Men along the private line leading to Gauber pit unloading trucks of slack. They say the mine “can’t get shut o’ t’slack” and are laying it by. This is regarded as a sinister sign. If the pits are storing slack already they will soon be running short time. The men get 4d a ton for unloading the slack. A truck holds about 10 tons, so they have to unload 3 trucks to make a day’s wage.
I think the dirtiest interiors I see, more than any of the various kinds of squalor – the piles of unwashed crocks, the scraps of miscellaneous food all over the lino-topped table, the dreadful rag mats with the crumbs of years trodden into them – the things that oppress me most are the scraps of newspaper that are scattered all over the floor.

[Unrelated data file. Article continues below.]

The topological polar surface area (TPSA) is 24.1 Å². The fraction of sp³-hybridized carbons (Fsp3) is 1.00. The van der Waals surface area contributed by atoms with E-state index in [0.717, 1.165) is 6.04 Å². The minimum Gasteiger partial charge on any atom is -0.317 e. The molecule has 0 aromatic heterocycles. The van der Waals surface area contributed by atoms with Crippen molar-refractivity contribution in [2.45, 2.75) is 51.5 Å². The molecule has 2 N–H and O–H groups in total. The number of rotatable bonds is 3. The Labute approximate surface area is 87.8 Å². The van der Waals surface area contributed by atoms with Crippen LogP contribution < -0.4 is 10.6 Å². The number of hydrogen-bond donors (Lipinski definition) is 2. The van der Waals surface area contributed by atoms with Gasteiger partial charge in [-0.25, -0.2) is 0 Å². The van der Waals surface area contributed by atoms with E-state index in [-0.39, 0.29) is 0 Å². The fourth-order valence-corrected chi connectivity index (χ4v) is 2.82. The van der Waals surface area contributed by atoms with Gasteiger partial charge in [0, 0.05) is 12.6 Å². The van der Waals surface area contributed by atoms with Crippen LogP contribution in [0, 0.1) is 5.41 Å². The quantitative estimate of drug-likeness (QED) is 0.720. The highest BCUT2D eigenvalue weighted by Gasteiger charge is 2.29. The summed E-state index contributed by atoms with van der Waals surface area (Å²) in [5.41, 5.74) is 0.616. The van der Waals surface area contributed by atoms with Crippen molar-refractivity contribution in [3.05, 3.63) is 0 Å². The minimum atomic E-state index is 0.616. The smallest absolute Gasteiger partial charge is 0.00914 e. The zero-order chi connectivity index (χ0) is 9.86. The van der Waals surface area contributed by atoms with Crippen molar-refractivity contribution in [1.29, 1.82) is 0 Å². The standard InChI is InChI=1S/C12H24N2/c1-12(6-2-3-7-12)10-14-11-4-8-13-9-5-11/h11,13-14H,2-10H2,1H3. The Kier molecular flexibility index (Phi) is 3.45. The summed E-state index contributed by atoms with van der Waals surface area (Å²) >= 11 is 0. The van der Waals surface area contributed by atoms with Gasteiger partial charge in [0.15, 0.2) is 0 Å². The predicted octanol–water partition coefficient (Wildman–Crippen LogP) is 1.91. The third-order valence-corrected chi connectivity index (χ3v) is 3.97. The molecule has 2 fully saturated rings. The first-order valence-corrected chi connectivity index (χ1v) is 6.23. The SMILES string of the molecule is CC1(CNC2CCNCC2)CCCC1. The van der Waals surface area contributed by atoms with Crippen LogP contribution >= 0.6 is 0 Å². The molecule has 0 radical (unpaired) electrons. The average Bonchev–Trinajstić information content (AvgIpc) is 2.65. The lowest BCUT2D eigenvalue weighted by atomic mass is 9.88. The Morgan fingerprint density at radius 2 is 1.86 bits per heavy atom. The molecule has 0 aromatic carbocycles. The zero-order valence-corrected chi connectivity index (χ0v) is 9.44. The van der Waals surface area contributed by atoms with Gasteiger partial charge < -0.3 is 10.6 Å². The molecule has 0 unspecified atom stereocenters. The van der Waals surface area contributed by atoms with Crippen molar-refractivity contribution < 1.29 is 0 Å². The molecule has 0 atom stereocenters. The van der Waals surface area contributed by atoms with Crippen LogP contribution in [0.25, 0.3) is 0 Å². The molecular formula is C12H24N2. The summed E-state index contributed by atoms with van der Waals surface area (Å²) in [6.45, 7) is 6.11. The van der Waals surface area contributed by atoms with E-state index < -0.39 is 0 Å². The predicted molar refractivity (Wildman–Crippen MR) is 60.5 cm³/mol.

G. is quite badly ill with bronchitis. He stayed away from work yesterday, then this morning, when still obviously ill, insisted on going to work.
Returning to Leeds tomorrow, then on to London on Monday [30 March].
The diary ends here.